Syrian composer and pianist Malek Jandali
"Music has the magical power to transcend all barriers"
Over the course of the Syrian revolution, Malek Jandali has devoted much of his musical energies to supporting the people of Syria – and especially children – in their struggle for freedom. His latest album is part of his mission to save and express the rich musical heritage of his homeland. Exclusive interview for Qantara.de by Susannah Tarbush
Interview with Lebanese-British satirist Karl Sharro
"Politicising Muslim identity is counter-productive"
Lebanese-British satirist Karl Sharro, with his alter ego Karl reMarks, is a fast-rising star of online comedy. Now he has published his first book, "And Then God Created the Middle East and Said ʹLet There be Breaking Newsʹ". Interview by Susannah Tarbush
Londonʹs Mfest and the anthology "Donʹt Panic, Iʹm Islamic"
The first great anti-Trump book
The Mfest finale –"Donʹt Panic, Iʹm Islamic: Extreme Comedy NOW!" – held in London at the end of April was an hour-long event. Concluding a three-day festival which paid tribute to Muslim culture and ideas, the entertaining and thought-provoking finale gave festivalgoers a chance to laugh and let off steam. By Susannah Tarbush
Ilan Pappe′s latest publications
The dissident Israeli historian and activist Ilan Pappe is known for his challenging and meticulously researched books on the Israeli-Palestine conflict. His two latest books are in keeping with this reputation. By Susannah Tarbush
Book review: Mohsin Hamid′s ″Exit West″
Through the black door
In his epic fourth novel, award-winning Pakistani writer Mohsin Hamid presents a love story couched within the modern phenomenon of mass migration. Moving from bleak dystopia at the outset to cautious optimism, it is a welcome foil to the gloom and doom prophecies of modern times. Susannah Tarbush read the book
Album review: Reem Kelani′s ″Live at the Tabernacle″
Since the early 1990s, the Palestinian-British singer, musicologist and broadcaster Reem Kelani has carved a unique niche for herself on the Arab and international music scenes. Her new album ″Reem Kelani: Live at the Tabernacle″ provides renewed confirmation of her rare talent. By Susannah Tarbush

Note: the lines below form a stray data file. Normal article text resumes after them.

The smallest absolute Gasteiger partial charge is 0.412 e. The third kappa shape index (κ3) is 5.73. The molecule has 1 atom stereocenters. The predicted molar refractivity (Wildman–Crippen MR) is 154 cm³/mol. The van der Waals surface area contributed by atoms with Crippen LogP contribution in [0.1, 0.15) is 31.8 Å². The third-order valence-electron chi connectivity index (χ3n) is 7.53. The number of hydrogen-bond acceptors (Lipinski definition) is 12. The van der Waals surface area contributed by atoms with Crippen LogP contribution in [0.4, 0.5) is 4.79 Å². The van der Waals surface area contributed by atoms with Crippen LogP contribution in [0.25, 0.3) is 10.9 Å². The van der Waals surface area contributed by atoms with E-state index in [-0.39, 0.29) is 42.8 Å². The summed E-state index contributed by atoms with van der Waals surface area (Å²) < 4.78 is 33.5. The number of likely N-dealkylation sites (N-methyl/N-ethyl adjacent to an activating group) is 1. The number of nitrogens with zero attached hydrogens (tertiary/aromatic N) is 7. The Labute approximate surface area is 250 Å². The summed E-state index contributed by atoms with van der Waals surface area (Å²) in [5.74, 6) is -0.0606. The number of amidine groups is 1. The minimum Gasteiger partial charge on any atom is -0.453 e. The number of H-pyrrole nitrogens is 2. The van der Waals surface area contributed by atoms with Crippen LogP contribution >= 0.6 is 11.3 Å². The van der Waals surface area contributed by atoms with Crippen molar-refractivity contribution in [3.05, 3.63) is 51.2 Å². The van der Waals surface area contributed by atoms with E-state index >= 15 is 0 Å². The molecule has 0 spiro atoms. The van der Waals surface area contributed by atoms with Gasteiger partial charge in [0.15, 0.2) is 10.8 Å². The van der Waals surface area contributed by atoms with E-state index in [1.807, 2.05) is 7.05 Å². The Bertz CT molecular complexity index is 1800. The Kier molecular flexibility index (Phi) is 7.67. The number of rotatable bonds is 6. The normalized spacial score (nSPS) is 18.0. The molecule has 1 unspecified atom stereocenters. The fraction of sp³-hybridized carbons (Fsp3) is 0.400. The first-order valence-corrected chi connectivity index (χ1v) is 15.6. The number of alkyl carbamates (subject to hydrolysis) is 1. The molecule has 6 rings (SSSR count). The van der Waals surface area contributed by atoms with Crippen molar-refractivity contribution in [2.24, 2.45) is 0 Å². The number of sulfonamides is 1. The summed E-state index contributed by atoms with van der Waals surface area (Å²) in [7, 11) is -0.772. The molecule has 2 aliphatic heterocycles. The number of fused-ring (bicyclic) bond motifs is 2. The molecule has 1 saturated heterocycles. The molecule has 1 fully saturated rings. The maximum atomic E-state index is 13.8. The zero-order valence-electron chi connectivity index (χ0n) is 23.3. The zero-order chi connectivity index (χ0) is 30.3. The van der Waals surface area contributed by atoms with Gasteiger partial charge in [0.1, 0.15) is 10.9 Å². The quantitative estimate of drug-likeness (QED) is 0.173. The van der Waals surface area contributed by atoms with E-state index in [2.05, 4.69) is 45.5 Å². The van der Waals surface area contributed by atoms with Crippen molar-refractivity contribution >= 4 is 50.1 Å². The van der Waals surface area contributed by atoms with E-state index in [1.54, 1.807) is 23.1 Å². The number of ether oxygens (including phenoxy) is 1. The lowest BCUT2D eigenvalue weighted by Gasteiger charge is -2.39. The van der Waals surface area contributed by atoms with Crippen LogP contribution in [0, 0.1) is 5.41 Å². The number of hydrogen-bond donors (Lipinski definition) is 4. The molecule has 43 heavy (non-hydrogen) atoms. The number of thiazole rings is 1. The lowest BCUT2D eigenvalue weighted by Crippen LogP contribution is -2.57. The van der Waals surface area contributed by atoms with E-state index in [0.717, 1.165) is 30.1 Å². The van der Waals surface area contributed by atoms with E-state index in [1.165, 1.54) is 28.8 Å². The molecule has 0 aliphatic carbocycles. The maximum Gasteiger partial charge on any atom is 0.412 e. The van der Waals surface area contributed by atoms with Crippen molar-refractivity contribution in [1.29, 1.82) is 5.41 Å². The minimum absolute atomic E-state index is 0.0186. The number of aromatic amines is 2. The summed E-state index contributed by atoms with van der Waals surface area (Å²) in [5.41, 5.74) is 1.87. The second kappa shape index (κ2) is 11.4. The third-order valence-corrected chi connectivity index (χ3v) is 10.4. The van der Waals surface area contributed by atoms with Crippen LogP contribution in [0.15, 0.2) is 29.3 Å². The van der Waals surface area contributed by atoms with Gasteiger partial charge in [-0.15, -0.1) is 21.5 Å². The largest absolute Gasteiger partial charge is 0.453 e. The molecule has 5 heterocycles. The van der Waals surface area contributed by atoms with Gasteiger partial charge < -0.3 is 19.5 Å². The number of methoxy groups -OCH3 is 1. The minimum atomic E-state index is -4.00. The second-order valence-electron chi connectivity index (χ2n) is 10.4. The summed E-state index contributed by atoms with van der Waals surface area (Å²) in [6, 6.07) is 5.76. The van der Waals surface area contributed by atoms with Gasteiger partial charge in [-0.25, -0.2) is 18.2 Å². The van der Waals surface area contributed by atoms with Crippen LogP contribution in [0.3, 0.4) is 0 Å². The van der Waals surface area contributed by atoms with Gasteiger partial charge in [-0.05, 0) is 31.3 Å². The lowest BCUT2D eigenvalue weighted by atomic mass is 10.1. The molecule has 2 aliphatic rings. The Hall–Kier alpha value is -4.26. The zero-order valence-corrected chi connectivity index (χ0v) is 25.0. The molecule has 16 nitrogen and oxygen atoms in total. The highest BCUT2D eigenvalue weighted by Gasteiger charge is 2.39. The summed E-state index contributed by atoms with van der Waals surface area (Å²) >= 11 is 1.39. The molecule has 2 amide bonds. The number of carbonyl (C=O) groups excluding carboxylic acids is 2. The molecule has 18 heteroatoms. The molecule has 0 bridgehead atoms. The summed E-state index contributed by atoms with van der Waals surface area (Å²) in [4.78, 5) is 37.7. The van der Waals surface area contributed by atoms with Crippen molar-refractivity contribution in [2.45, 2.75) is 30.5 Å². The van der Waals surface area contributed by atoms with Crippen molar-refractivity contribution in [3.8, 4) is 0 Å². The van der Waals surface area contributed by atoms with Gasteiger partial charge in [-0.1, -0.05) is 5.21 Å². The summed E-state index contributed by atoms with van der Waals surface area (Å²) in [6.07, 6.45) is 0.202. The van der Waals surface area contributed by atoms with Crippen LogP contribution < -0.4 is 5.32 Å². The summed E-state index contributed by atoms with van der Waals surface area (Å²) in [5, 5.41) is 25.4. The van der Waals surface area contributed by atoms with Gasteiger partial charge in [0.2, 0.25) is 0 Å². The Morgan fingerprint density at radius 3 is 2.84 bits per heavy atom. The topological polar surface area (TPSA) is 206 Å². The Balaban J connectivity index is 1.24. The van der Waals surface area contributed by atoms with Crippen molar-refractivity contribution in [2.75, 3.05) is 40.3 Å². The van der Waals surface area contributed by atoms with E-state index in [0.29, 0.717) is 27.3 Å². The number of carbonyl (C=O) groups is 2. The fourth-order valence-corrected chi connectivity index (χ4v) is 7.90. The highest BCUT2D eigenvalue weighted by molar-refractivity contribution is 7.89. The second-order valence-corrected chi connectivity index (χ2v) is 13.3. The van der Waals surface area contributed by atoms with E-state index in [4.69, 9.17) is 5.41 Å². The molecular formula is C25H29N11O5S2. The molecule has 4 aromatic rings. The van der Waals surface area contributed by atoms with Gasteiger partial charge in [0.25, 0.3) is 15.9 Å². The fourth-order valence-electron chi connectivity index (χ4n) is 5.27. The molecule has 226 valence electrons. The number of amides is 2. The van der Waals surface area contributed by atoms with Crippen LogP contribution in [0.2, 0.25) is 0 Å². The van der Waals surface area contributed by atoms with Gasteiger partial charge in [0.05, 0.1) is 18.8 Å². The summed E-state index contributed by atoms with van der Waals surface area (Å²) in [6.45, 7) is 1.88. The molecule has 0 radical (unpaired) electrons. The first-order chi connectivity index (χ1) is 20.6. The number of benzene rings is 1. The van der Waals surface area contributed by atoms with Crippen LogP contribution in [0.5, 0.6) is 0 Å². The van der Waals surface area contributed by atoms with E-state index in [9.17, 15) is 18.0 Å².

Non-fiction: ″War, Exile and the Music of Afghanistan″ by John Baily
Without music, no humanity
Few musical cultures have been as affected by political upheavals and violence as that of Afghanistan. This is reflected in the title of the book ″War, Exile and the Music of Afghanistan: The Ethnographer′s Tale″ by John Baily, Emeritus Professor of Ethnomusicology at Goldsmiths, University of London
Cameron's counter-extremism strategy
Cause for concern or necessary evil?
Counter-terrorism and security legislation already in place, the British government recently published details of its controversial counter-extremism strategy. Vague enough to allow a wide range of interpretations, it was met with alarm by a number of interest groups. With the Paris attacks fresh in everyone’s minds, however, Cameron’s drive against Islamist ideology could well find increasing support among public and politicians alike. By Susannah Tarbush
Book review: Khaled Diab's "Intimate Enemies: Living with Israelis and Palestinians in the Holy Land"
Prioritising the people
At a time when Palestinian–Israeli relations are at a particularly low ebb, it might seem over-optimistic to argue that the divisions between the people on the two sides are less than they seem, and that a "people's peace process" could lead to a just solution. Yet this is what the Egyptian-Belgian journalist, author and blogger Khaled Diab does in his book "Intimate Enemies: Living with Israelis and Palestinians in the Holy Land". By Susannah Tarbush
Book review: "The Kindness of Enemies" by Leila Aboulela
Crises of identity and loyalty from Scotland to the Caucasus
In her engrossing fourth novel, "The Kindness of Enemies", the Sudanese-British writer Leila Aboulela tackles themes of identity, jihad and Sufism. She does so through two parallel narratives, one set in contemporary Scotland and Sudan, the other in nineteenth-century Imperial Russia and the Caucasus. By Susannah Tarbush
Challenging violence with creativity
The recent launch of "Syria Speaks: Arts and Culture from the Frontline" at events in The Hague and Amsterdam was in a sense a homecoming for a remarkable book whose roots lie in an exhibition of works by Syrian artists and cartoonists held at the Prince Claus Fund Gallery in Amsterdam in 2012. By Susannah Tarbush
Minister's letter to British Muslim leaders
A deficit of trust
In mid-January, the British Communities Secretary Eric Pickles sent a letter to 1,000 Muslim leaders in Britain, asking them to "explain and demonstrate how faith in Islam can be part of British identity". The reaction was swift, with many Muslims expressing anger or dismay at what they saw as the insinuation that Islam is not part of Britain. By Susannah Tarbush